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Landmark Salmon Project Means New Hope for Strait of Georgia Fishery

Fishing in our own backyard Do you remember when 'going fishin' meant just a hop, skip and a jump from your backdoor and home in time for dinner? I have great memories of fishing in the Strait of Georgia during the 1980’s and early 1990’s.
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Fishing in our own backyard

Do you remember when 'going fishin' meant just a hop, skip and a jump from your backdoor and home in time for dinner? I have great memories of fishing in the Strait of Georgia during the 1980’s and early 1990’s. I was just a young kid back then, but I vividly recall many days mooching in Active Pass, hooking up with a nice Chinook, and battling the fish through a maze of fishing boats - often with a BC ferry bearing down on us, horn sounding.

A $750 million fishery vanishes

But mysteriously from, 1993-1995 something happened. The fish stopped showing up in Active Pass and in the rest of the Strait of Georgia. And it was not a gradual decline. Over the course of just three years the entire Strait of Georgia fishery for Chinook and wild Coho collapsed to around 10 per cent of what it was. Here are a few telling figures:

During the 1970s and 80s:

- $750 million - annual value of the recreational fishing industry in the Strait all supporting local communities

- 1,000,000 - average number of wild coho retained each year

- 300,000 - 600,000 - average number of Chinook retained each year

And now:

- $100 million – high-end of estimated annual value of the recreational fishing industry in the Strait

- 0 (zero) - No wild coho may be retained in the Strait (hatchery coho may be retained)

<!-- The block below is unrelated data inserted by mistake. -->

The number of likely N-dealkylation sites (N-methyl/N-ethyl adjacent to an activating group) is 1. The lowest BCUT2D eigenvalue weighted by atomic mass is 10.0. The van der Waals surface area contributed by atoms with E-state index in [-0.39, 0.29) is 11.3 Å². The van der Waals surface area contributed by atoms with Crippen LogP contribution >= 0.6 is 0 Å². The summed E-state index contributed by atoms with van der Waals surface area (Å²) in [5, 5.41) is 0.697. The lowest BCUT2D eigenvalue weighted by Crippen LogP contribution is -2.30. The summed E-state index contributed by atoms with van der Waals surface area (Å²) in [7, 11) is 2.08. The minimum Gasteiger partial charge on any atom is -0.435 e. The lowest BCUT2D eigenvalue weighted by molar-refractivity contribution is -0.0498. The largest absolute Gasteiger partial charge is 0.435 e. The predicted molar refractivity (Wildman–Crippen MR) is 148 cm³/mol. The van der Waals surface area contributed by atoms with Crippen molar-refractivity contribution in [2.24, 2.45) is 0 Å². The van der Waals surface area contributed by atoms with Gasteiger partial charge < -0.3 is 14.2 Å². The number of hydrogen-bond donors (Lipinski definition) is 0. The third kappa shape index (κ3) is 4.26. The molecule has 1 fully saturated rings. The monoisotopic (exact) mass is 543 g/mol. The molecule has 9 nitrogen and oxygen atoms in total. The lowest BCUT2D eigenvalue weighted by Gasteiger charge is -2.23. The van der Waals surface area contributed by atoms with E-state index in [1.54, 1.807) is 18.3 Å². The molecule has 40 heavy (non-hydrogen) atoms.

- 25,000 - 50,000 - average number of Chinook retained each year

Causes for salmon declines in the Strait

So what caused this collapse and why hasn’t anything been done about it?

While there have been many useful studies and numerous theories about what caused the salmon decline, there has never been the leadership to design and coordinate a comprehensive look at the Strait as an ecosystem. That is, until now.

As of 2013, the Pacific Salmon Foundation is spearheading an unprecedented five-year study that will provide answers and seek to restore Chinook and wild Coho populations in the Strait to previous levels. I’ll provide details of this study in next week’s blog post so keep an eye open for that. In the meantime, if you would like to help contribute to the important work of the Foundation you can make a tax-deductible donation through our secure online portal by clicking HERE.

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Or, text “salmon” to 45678 to give $10 to the Pacific Salmon Foundation and help us revive this once great local fishery.

This charge will show up on your next phone bill.

Until next week,

-Cory Matheson

Recreational Fisherman & Business Development Officer

Pacific Salmon Foundation